• Dodgers president Stan Kasten hinted that his team isn't likely to splurge in a blockbuster trade deadline deal, saying any trade the Dodgers make will "have to be governed by reason" and "make sense long term," he tells Dylan Hernandez of the Los Angeles Times.
  • Marlins president of baseball operations Larry Beinfest told reporters (including MLB.com's Joe Frisaro) that his team is running out of time to prove they're contenders before the Fish could be forced to sell some pieces at the deadline.  “In terms of decision making, I don’t how that’s going to go,” Beinfest said. “I really don’t. We need to win games here to make sure we’re on the periphery of even thinking about getting into things….You believe in your talent and hope we get hot. I think that’s where we are right now. But every day that goes by, it gets tougher and tougher to do that.” 

Brown On Nationals, Rangers, Marlins

The Nationals will consider adding a veteran starter to bolster their rotation down the stretch, Yahoo’s Tim Brown writes. Kevin Millwood and Francisco Liriano could be possibilities for Washington unless the asking price on the top available pitchers drops. But the Nationals don’t need to rush to make a move and could even wait until August, when players have to clear waivers before being traded. Here’s the latest from Brown, starting with a note on Washington’s most talked-about pitcher:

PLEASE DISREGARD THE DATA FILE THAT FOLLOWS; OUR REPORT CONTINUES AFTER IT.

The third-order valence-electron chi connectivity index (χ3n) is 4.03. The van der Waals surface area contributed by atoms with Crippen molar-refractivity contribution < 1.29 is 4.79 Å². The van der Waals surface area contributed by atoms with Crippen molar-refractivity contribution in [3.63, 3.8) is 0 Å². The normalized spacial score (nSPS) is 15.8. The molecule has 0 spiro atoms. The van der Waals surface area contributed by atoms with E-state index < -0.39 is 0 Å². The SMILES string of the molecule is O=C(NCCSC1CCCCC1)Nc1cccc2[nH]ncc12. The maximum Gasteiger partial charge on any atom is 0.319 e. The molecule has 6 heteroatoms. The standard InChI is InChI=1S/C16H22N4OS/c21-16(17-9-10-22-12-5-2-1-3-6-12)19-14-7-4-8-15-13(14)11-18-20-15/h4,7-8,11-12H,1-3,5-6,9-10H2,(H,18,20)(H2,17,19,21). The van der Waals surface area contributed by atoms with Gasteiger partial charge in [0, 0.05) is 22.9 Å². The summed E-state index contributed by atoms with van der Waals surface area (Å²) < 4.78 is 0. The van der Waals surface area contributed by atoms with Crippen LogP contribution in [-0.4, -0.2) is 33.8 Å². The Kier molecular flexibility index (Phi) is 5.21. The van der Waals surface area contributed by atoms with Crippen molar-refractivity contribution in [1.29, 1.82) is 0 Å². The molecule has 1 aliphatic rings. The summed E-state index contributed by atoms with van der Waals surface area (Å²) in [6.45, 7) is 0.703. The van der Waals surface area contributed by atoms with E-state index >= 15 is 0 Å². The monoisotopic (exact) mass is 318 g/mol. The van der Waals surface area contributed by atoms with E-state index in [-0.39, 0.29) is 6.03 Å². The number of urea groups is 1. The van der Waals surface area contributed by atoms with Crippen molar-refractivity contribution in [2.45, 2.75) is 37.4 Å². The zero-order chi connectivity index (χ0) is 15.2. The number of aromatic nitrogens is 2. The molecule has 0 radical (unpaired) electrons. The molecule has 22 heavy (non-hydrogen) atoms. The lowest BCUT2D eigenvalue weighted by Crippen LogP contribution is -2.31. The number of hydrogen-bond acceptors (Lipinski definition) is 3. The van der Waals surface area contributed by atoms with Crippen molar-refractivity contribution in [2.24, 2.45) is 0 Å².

• Agent Scott Boras said Stephen Strasburg the pitcher is worth $30MM per season “in free agent value.” Ostensibly, Boras was commenting on the Nationals’ decision to cap the right-hander’s innings, but it’s interesting to see how Boras values Strasburg. In case you’re wondering, the Nationals control his rights through 2016.
  • Though the Rangers are “staying on top of” the pitching market and prepared to discuss deals for top starters, they’re more likely to upgrade their bench this summer.
  • Rival teams are curious about what the Marlins have in mind with just 12 days remaining before the trade deadline. Here are the latest rumors regarding the 44-47 Marlins.

Nationals Notes: Lannan, Strasburg, Harper

Here's the latest out of Washington…